At this point in past presidential primary campaigns — about six months before any voting is scheduled — it was easy to mostly ignore early polls. This year is different, because the Fox News debate this Thursday is using national polls to sift a top 10 from the 17-strong GOP field.
That’s led to some outcry. Some candidates are upset the network isn’t using state polls, and some political analysts (including yours truly) have argued that national polls aren’t necessarily the best barometer of the primary’s eventual outcome; there’s also, for example, the endorsement primary. One pollster, Marist, has temporarily suspended primary polling “out of concern that public polls are being misused to decide who will be in and who will be excluded.”
Does the use of national polls in an important debate make sense? That’s just one of several big questions about understanding each candidate’s actual chance of winning the nomination. Gov. Scott Walker, for example, currently leads Iowa surveys — how much does that matter? Does Walker’s lead in Iowa mean more than Donald Trump’s short tenure atop national and New Hampshire polls? How about former Gov. Jeb Bush’s barrels of money and Gov. Chris Christie’s early endorsements?
None of these measurements is a perfect predictor, and we don’t have a very large sample size when it comes to open primary elections in the modern era. But that doesn’t mean there’s no signal in these early metrics, and some have been more predictive than others. Here’s a look at these different measurements, and how useful they are likely to be.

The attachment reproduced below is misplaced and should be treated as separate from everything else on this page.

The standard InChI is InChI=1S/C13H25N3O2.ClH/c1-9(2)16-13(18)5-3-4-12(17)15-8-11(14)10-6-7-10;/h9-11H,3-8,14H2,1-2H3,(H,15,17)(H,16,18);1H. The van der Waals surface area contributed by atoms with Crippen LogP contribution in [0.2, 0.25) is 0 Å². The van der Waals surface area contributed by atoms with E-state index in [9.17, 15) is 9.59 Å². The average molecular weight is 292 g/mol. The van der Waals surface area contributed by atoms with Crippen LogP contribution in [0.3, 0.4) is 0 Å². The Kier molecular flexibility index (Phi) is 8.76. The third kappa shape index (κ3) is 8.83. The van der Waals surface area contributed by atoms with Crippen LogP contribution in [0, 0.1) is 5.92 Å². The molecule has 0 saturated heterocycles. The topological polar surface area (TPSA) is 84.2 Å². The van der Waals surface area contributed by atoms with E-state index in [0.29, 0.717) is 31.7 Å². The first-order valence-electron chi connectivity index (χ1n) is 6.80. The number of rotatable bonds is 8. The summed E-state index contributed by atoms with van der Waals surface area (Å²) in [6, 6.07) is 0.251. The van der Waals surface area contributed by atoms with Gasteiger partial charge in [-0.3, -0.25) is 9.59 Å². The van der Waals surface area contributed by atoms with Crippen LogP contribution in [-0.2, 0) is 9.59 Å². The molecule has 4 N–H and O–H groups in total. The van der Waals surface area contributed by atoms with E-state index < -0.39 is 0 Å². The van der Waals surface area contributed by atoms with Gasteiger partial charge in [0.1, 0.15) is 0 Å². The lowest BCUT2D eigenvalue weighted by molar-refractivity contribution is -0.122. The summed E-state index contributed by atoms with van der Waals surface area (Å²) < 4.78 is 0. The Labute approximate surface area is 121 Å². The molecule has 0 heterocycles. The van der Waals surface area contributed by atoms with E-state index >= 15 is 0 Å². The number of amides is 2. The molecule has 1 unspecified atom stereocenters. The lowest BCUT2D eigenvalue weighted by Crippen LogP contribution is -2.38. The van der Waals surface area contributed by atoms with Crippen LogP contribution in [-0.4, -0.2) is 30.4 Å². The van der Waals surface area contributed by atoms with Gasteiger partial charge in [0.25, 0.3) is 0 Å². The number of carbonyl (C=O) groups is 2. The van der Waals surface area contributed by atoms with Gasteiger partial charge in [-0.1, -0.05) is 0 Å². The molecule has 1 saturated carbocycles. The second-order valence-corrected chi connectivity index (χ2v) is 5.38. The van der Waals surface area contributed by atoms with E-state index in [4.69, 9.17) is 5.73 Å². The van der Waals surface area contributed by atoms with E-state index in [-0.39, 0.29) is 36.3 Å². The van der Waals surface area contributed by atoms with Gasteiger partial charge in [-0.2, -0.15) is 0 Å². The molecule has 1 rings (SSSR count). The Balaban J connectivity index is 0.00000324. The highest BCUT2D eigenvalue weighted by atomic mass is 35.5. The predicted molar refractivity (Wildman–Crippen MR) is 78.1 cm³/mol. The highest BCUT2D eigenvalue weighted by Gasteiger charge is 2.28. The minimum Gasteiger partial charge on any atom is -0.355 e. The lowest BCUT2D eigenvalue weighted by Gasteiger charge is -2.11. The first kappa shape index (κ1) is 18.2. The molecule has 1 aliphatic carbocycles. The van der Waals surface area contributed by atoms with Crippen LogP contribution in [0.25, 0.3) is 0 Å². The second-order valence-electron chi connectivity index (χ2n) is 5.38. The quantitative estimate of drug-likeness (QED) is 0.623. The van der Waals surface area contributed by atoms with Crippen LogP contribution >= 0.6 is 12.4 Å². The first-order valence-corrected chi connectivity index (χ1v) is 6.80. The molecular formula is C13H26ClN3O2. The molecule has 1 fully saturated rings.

National surveys haven’t been great at predicting the results of primary elections. In fact, the candidate leading in a February to July1 polling average2 has become the nominee just seven of 12 times in open primaries since 1980.
We can see below how the early national polls predicted the primary vote percentage for 110 candidates from open (non-incumbent) Democratic and Republican primaries since 1980. There’s a correlation between how candidates do in the early polls and how they do in the final results, but it’s not an overwhelming one.
A large lead in the early polls usually indicates that a candidate is going to win the primary. Among the 110 candidates in our dataset, the seven with the largest share of the vote in the early polls went on to win the most votes in their given primary season.3 But the early polls also missed the rise of candidates like Mike Huckabee in 2008 and Rick Santorum in 2012, who came out of nowhere to be competitive even though they didn’t win. Early national polls also greatly overestimated candidates such as Rudy Giuliani in 2008 and Joe Lieberman in 2004.
As we’ve written before, and as lots of political science research shows, endorsements are a good way to follow most primary campaigns. But, in more slowly developing campaigns, the endorsement race usually isn’t very meaningful this far before Iowa. That is, the party often doesn’t decide by the summer before the primary.4
This year, for instance, the current leader in the endorsement primary, New Jersey Gov. Chris Christie, has 25 endorsement points.5 Compare that total to George W. Bush’s 399 at this point in the 2000 primary cycle. Does anyone really want to argue that Christie should be considered a favorite for the Republican nomination?
It’s only when one candidate has won 50 percent of all those major party actors who will endorse that it’s is a clear sign that he or she is going to win the primary. In other words, this early in the campaign, there’s not a huge difference in how well the national polls and the early endorsement numbers explain the eventual percentage won by the candidates in the primary season. (Although the endorsement leader at this point in past open primaries has gone on win eight of 12 times since 1980.)
You might think Iowa polls would be better at predicting the eventual vote because Iowans get to know the candidates earlier than almost everyone else. Moreover, the results in Iowa could shape the vote in later primaries; Iowans vote first, so maybe Iowa preferences have a self-fulfilling effect? Not really. In fact, early Iowa polling has been considerably worse than national polling at telling us who is going to do well.6